In what is being seen to many as a renege of a campaign trail promise, President Donald Trump withdrew protections for transgender students that President Barack Obama had put in place. The Obama protection order allowed for transgender students in public schools to use bathrooms and other facilities that corresponded to their gender identity.
“Supports for transgender students in K-12 schools change and save lives, and hurt no one,” said GLSEN Executive Director Dr. Eliza Byard in a statement released immediately after the decision. She concluded, “President Trump’s reversal of federal guidance affirming Title IX protections in schools undermines the settled expectations and protections afforded by federal law, hurts transgender students and impedes the progress we have made creating safer and more inclusive learning environments for all.”
“While the Trump administration may abandon transgender students, GLSEN won’t,” said Byard in a statement. During his presidential campaign, Trump promised to leave protections for the LGBT community alone.
The anti-transgender decision was applauded by many conservatives who felt Obama’s order was too restrictive and that legislation should be left up to individual states, not the federal government. At the same time, civil rights groups and supporters of the LGBT community decried that the decision is being seen as an appeasement for the religious right.
Obama’s original order went into place May of 2016, with the departments of Education and Justice issuing a joint directive to schools receiving federal funding to let transgender students use the facilities corresponding with their gender identity. It was based on the administration’s interpretation of Title IX, the federal law that prohibits sex discrimination in schools, to include gender identity. In the Trump administration’s decision, again a joint missive was sent out from the departments of Education and Justice, rescinding the guidance originally given schools “in order to further and more completely consider the legal issues involved”, said the letter. No alternative or replacement solution was provided.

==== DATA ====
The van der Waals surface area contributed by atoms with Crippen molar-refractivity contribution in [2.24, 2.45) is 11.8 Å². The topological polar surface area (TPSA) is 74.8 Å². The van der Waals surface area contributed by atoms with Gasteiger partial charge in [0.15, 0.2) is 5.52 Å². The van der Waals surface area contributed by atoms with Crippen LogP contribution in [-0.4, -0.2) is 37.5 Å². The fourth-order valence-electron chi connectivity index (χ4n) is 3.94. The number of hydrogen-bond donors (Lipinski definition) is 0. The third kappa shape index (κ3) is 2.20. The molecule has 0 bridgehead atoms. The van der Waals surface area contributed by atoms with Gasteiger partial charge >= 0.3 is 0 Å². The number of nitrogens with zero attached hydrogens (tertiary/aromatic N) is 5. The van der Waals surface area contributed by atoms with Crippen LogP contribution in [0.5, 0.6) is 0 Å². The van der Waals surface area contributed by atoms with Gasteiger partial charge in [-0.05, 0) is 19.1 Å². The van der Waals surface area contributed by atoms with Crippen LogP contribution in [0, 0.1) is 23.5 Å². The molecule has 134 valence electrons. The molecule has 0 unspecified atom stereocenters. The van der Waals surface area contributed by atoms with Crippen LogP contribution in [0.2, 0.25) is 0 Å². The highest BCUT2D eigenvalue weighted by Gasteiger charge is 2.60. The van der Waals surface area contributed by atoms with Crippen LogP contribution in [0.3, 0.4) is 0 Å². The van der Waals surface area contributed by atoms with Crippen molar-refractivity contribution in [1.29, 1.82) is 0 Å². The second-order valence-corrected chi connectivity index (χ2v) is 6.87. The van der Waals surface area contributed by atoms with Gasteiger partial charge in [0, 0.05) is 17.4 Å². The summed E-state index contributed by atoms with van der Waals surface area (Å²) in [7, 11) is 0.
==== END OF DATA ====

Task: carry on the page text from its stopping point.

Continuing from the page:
“As President Trump has clearly stated, he believes policy regarding transgender bathrooms should be decided at the state level,” the White House said in a statement. “The joint decision made today by the Department of Justice and the Department of Education returning power to the states paves the way for an open and inclusive process to take place at the local level with input from parents, students, teachers and administrators.”
Wednesday’s decision follows the Department of Justice’s recent withdrawal from a court challenge that questioned the Obama protection. The recent move has many critics deriding the decision. They are saying it is anti-LGBT sentiment from two people, Trump and the new Department of Education Secretary Betsy DeVos. According to an unnamed White House source, DeVos was originally opposed to this move, departing from Trump’s wishes. After a meeting with Trump and Attorney General Jeff Sessions, who has a long history of being staunchly anti-LGBT, DeVos did an abrupt about-face and got onboard with the decision.
“This is a mean-spirited attack on hundreds of thousands of students who simply want to be their true selves and be treated with dignity while attending school,” Mara Keisling, executive director of the National Center for Transgender Equality, said in a statement.